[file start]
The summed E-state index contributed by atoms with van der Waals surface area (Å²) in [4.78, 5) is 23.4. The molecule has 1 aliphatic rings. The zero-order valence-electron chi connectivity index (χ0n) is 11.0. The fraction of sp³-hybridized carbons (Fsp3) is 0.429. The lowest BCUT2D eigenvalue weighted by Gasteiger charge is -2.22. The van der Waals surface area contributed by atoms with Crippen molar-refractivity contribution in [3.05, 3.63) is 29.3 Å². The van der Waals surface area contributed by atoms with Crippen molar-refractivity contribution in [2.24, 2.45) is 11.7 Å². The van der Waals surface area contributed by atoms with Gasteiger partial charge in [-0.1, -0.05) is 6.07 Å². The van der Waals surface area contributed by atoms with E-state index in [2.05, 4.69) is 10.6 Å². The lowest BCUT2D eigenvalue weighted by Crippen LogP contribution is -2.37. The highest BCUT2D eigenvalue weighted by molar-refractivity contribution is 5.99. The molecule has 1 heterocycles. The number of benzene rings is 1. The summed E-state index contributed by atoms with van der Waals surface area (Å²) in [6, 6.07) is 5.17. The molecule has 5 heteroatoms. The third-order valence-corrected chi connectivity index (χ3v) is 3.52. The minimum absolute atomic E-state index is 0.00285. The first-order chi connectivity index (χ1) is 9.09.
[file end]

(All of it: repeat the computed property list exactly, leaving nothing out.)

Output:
The summed E-state index contributed by atoms with van der Waals surface area (Å²) in [4.78, 5) is 23.4. The molecule has 1 aliphatic rings. The zero-order valence-electron chi connectivity index (χ0n) is 11.0. The fraction of sp³-hybridized carbons (Fsp3) is 0.429. The lowest BCUT2D eigenvalue weighted by Gasteiger charge is -2.22. The van der Waals surface area contributed by atoms with Crippen molar-refractivity contribution in [3.05, 3.63) is 29.3 Å². The van der Waals surface area contributed by atoms with Crippen molar-refractivity contribution in [2.24, 2.45) is 11.7 Å². The van der Waals surface area contributed by atoms with Gasteiger partial charge in [-0.1, -0.05) is 6.07 Å². The van der Waals surface area contributed by atoms with E-state index in [2.05, 4.69) is 10.6 Å². The lowest BCUT2D eigenvalue weighted by Crippen LogP contribution is -2.37. The highest BCUT2D eigenvalue weighted by molar-refractivity contribution is 5.99. The molecule has 1 heterocycles. The number of benzene rings is 1. The summed E-state index contributed by atoms with van der Waals surface area (Å²) in [6, 6.07) is 5.17. The molecule has 5 heteroatoms. The third-order valence-corrected chi connectivity index (χ3v) is 3.52. The minimum absolute atomic E-state index is 0.00285. The first-order chi connectivity index (χ1) is 9.09.